Small bowel, Burkitt lymphoma
Malignant lymphoma is typically extranodal in AIDS. Seen here in small intestine are two mass lesions on the mucosal surface.
Extranodal malignant lymphoma in AIDS is often multifocal. Seen here in liver are two mass lesions on the cut surface. The color can range from white to tan to red, often intermixed.
Non-Hodgkin's lymphomas seen in the central nervous system with AIDS are essentially clonal expansions of Epstein-Barr virus infected lymphocytes. These lymphomas are high grade (immunoblastic) and agressive, with a poor prognosis.
Anemia Anemia is a reduction in the concentration of the hemoglobin in the blood. It is usually accompanied by reduction in the number of red blood cells (with the exception of iron-deficiency types, thalassemia). Poikilocytosis (different size), anisocytosis (different shape) of erythrocytes can develop in blood. Erythroblasts, normoblasts, megaloblasts appear also. Anemia is a reduction in the concentration of the hemoglobin in the blood. It is usually accompanied by reduction in the number of red blood cells (with the exception of iron-deficiency types, thalassemia). Poikilocytosis (different size), anisocytosis (different shape) of erythrocytes can develop in blood. Erythroblasts, normoblasts, megaloblasts appear also.
Classification of Anemias. A.PATHOPHYSIOLOGIC I. Anemia due to increased blood loss Acute post-haemorrhagic anemia Acute post-haemorrhagic anemia Chronic blood loss Chronic blood loss II. Anemias due to increased red cell destruction (Hemolytic anemias) A.Extrinsic (extracorpuscular) red cell abnormalities B.Intrinsic (intracorpuscular) red cell abnormalities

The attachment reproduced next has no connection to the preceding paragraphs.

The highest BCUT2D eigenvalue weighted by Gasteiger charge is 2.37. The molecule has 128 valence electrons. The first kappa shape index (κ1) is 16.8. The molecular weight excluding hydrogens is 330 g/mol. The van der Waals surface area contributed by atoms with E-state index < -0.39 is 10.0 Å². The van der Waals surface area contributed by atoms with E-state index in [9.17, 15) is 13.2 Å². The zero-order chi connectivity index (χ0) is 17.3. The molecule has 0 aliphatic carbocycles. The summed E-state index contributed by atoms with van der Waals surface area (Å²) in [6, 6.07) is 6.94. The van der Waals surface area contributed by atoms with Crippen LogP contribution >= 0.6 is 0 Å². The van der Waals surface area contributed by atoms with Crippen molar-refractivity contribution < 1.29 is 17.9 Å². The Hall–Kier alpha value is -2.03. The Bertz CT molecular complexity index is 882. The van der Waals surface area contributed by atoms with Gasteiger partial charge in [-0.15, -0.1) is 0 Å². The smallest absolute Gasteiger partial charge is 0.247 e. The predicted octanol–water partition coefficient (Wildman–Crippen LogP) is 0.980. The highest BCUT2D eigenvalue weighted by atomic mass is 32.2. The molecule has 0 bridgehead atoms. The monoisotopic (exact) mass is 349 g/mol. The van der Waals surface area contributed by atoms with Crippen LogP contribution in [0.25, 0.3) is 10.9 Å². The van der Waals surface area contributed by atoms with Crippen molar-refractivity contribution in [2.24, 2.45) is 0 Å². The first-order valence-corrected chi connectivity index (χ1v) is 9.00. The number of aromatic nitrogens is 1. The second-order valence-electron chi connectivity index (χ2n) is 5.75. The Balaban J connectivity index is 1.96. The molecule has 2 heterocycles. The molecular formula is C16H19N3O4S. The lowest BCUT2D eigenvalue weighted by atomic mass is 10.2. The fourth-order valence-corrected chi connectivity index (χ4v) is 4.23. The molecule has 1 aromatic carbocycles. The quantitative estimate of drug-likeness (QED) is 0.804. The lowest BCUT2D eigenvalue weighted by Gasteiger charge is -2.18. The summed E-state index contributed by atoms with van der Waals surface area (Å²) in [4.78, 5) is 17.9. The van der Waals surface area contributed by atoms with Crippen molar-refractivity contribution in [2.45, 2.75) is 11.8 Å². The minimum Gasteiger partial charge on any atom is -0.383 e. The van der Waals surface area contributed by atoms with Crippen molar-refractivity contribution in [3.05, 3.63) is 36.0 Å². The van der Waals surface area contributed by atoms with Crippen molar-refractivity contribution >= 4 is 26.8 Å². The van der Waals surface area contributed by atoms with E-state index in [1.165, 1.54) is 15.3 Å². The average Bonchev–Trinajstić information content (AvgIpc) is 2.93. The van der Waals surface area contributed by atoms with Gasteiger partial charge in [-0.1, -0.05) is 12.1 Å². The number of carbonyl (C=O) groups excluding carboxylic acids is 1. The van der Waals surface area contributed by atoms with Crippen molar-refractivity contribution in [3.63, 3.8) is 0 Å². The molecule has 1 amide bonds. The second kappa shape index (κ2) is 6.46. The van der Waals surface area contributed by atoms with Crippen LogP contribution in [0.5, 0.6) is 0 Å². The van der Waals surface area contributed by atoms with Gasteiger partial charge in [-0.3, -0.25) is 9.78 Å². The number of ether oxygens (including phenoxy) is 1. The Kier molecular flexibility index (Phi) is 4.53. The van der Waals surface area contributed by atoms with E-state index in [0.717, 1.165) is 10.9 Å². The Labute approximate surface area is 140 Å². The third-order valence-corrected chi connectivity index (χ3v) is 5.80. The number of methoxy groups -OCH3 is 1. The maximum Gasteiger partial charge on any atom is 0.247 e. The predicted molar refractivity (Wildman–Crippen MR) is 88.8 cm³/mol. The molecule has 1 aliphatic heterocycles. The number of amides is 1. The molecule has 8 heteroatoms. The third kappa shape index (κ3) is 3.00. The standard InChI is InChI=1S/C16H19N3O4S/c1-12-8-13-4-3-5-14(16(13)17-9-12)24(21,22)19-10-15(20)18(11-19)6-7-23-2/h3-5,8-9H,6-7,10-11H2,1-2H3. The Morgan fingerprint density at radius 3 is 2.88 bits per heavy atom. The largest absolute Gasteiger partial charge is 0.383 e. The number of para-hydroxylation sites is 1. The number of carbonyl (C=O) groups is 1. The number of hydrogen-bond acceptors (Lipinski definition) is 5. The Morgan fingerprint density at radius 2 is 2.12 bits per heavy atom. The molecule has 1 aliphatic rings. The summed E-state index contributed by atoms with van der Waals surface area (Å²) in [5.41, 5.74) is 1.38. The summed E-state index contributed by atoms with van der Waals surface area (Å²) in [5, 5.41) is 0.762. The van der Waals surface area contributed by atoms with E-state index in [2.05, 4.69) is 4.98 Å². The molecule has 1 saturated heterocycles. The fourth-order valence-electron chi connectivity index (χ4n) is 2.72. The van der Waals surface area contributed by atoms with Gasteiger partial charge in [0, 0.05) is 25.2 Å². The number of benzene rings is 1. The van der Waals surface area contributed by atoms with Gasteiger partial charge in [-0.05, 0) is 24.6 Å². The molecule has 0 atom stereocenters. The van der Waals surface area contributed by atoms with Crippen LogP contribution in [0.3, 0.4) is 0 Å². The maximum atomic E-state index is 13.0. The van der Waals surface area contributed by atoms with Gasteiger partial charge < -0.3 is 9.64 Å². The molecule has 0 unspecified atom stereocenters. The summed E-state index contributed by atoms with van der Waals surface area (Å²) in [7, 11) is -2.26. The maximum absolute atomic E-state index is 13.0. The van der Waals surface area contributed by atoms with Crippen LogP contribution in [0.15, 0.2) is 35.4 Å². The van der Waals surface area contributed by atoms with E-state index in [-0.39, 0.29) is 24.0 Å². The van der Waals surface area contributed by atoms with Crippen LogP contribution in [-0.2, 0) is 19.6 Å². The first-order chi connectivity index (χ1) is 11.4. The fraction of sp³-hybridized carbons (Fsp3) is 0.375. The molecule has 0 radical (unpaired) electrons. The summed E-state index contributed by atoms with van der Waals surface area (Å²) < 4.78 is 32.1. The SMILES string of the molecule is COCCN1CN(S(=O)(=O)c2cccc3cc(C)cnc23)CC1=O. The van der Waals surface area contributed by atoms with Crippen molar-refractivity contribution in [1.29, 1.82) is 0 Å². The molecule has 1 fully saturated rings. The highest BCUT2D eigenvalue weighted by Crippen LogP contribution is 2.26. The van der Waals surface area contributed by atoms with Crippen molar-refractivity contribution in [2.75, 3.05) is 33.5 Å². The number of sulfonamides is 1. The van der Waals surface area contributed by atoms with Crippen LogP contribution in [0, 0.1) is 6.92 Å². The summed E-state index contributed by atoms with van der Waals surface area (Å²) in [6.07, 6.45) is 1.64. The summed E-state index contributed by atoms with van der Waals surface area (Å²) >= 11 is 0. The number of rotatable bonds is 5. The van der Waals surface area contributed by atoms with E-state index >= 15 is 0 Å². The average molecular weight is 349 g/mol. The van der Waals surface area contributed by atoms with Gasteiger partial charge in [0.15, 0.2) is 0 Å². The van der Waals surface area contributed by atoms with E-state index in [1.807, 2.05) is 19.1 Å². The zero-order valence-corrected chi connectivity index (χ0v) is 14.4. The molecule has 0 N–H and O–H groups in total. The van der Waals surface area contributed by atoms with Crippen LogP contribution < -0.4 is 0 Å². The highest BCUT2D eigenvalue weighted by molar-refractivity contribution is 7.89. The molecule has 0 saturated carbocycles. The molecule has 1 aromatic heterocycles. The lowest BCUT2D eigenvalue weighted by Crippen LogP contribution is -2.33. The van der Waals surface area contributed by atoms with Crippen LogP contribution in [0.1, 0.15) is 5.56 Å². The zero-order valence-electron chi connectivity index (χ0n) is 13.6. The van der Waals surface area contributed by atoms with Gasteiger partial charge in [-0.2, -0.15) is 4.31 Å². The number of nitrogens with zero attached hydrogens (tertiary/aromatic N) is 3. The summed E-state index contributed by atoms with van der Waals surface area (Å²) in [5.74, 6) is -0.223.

III. Anemias due to impaired red cell production a)Cytoplasmic maturation defects a)Cytoplasmic maturation defects Deficient haem synthesis: Iron deficiency anemia Deficient haem synthesis: Iron deficiency anemia Deficient globin synthesis: Thalassaemic syndromes Deficient globin synthesis: Thalassaemic syndromes b)Nuclear maturation defects b)Nuclear maturation defects Vitamin B12 and/or folic acid deficiency: Megaloblastic anaemia Vitamin B12 and/or folic acid deficiency: Megaloblastic anaemia c)Defect in stem cell proliferation and differentiation c)Defect in stem cell proliferation and differentiation Aplastic anemia Aplastic anemia Pure red cell aplasia Pure red cell aplasia Anemia of chronic disorders Anemia of chronic disorders Bone marrow infiltration Bone marrow infiltration Congenital anemia Congenital anemia
B.MORPHOLOGIC I.Microcytic, hypochromic II. Normocytic, normochromic III. Macrocvtic. normochromic
о Ischemia of kidney in acute posthemorrhagic anemia
Extramedullar hemopoiesis in liver with chronic posthemorrhagic anemia
Pernicious anemia (B12 or/and folic acid deficiency) Cause is absence of gastromucoprotein secretion by parietal cells due to heredital dysfunction of fundal glands in stomach. Autoimmune processes take place: autoantibodies blockade gastromucoprotein and vit. B 12, so erythropoiesis changes in megaloblastic type. Hemolysis predominates over hemopoiesis. Cause is absence of gastromucoprotein secretion by parietal cells due to heredital dysfunction of fundal glands in stomach. Autoimmune processes take place: autoantibodies blockade gastromucoprotein and vit. B 12, so erythropoiesis changes in megaloblastic type. Hemolysis predominates over hemopoiesis.
Macro-ovalocytes in a case of Pernicious Anemia.
Aplastic anemia Hematopoietic elements in this bone marrow biopsy are markedly reduced.
Hemosiderosis of Spleen Hemosiderosis of Spleen